“For the love of money is the root of all evils; it is through this craving that some have wandered away from the faith and pierced their hearts with many pangs.”
– 1 Timothy 6:10 RSV
I have very fond memories of wandering down the aisles of Christian bookstores. When I was in high school I used to head uptown and browse through the shelves of music and books during my lunch break. But as much as I thoroughly enjoyed shopping around for random inspirational objects, I often felt like it was somehow an obligation – as though reading my Bible didn’t seem quite enough to pursue spiritual growth. Sometimes I felt as though I had to surround myself with ‘things’ that were supposed to enhance my relationship with God. In this case, I’ve often felt the need to spend money on material objects to redirect my worship.
Oddly enough, the influence of consumerism seemed to add to the pressure. Every year there was always something new and trending in the Christian book and music market. Sometimes I would buy the odd devotional as well as the latest CD from a Christian band that was seemingly an imitation of a popular secular band. It’s not uncommon to hear fellow church-goers say things like, ‘You need to read this! You need to hear this! New Hillsong UNITED or WOW Worship album? It’ll bring you closer to God! BUY IT! New book about how to free yourself from a porn addiction? It’ll direct you to a more intimate relationship with Jesus! BUY IT!! The new ‘God’s Not Dead’ movie is on BlueRay? It’ll give you spiritual encouragement! BUY IT!!!’
Above: Some examples of popular music and film often promoted in the Christian community.
Over the years, I found myself growing more and more disillusioned with the commercialization of Christian products – whether it was books, music, movies, home decor, etcetera. Oddly enough, I feel like I can sympathize with Martin Luther when he grew embittered by the selling of indulgences between clergy and laypeople prior to the Reformation. But as much as I wish this wasn’t true, Christian bookstores are a business first and a ministry second. Like every other business, they remain open as long as they have a devoted clientele and can make their profit margins. Even the publishers that sell Bibles have to maintain a steady income in order to continue their work. Although some may give away their books for free in certain cases, it’s not like they can regularly sell their products below cost. The workers deserve their wages. 1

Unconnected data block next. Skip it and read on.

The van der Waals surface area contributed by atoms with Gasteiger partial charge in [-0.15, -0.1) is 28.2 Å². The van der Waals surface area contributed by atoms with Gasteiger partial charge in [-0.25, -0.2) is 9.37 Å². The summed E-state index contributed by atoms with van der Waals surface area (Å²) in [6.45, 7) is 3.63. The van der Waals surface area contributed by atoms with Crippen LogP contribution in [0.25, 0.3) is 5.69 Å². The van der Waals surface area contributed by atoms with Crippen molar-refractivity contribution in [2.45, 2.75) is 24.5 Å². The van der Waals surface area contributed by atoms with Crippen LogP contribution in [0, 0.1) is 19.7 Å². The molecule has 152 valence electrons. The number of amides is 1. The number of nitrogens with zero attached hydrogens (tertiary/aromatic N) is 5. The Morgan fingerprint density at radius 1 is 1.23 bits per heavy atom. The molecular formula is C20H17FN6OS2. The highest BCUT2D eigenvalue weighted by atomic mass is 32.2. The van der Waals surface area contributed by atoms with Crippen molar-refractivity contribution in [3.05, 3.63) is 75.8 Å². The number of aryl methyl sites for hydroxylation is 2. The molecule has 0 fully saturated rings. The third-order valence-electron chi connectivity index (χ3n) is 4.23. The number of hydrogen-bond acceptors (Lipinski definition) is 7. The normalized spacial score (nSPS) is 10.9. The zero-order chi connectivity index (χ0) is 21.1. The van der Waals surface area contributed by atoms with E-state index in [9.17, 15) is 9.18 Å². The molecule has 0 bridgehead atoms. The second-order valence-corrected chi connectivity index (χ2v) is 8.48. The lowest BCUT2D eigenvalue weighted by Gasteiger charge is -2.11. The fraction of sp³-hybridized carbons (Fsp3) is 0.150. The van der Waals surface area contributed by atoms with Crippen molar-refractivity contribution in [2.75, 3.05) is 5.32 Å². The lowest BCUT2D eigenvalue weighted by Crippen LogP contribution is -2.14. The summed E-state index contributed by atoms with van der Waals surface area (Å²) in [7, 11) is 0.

There are some who make a living through Christian media and literature. Many pastors, authors and artists market themselves in order that their products capture the attention of their target consumers. For example, some prominent figures in Christian culture sell books and media that promote Prosperity Theology, an ideology that makes God out to be some kind of genie who rewards good behavior with monetary or material blessing. Given that there’s a huge market for spiritual self-help literature, it is sure to make for a decent source of income for the megachurches and denominations these pastors and authors work for. Some would even go as far as to say this is similar to how the Catholic Church used donated money to help raise funds to build St. Peter’s Basilica in Rome.
Above: Joel Osteen’s books promoting Prosperity Theology under the guise of self-help literature.